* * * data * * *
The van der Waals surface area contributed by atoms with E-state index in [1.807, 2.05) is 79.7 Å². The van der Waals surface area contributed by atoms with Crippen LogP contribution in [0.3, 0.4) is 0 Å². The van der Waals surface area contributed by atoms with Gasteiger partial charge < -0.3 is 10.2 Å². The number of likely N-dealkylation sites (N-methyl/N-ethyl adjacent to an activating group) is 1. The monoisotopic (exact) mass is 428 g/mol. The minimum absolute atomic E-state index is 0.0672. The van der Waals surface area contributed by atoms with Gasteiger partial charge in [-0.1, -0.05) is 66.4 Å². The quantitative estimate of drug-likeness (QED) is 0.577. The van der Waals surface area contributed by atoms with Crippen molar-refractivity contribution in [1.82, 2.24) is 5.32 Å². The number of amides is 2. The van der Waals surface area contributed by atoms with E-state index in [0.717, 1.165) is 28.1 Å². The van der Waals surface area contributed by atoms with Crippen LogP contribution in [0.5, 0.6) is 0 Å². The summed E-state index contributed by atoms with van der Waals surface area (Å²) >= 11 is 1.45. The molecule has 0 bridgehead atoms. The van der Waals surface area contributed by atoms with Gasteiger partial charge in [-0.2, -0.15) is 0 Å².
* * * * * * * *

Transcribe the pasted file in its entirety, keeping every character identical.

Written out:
The van der Waals surface area contributed by atoms with E-state index in [1.807, 2.05) is 79.7 Å². The van der Waals surface area contributed by atoms with Crippen LogP contribution in [0.3, 0.4) is 0 Å². The van der Waals surface area contributed by atoms with Gasteiger partial charge < -0.3 is 10.2 Å². The number of likely N-dealkylation sites (N-methyl/N-ethyl adjacent to an activating group) is 1. The monoisotopic (exact) mass is 428 g/mol. The minimum absolute atomic E-state index is 0.0672. The van der Waals surface area contributed by atoms with Gasteiger partial charge in [-0.1, -0.05) is 66.4 Å². The quantitative estimate of drug-likeness (QED) is 0.577. The van der Waals surface area contributed by atoms with Crippen molar-refractivity contribution in [1.82, 2.24) is 5.32 Å². The number of amides is 2. The van der Waals surface area contributed by atoms with E-state index in [0.717, 1.165) is 28.1 Å². The van der Waals surface area contributed by atoms with Crippen LogP contribution in [0.5, 0.6) is 0 Å². The summed E-state index contributed by atoms with van der Waals surface area (Å²) >= 11 is 1.45. The molecule has 0 bridgehead atoms. The van der Waals surface area contributed by atoms with Gasteiger partial charge in [-0.2, -0.15) is 0 Å².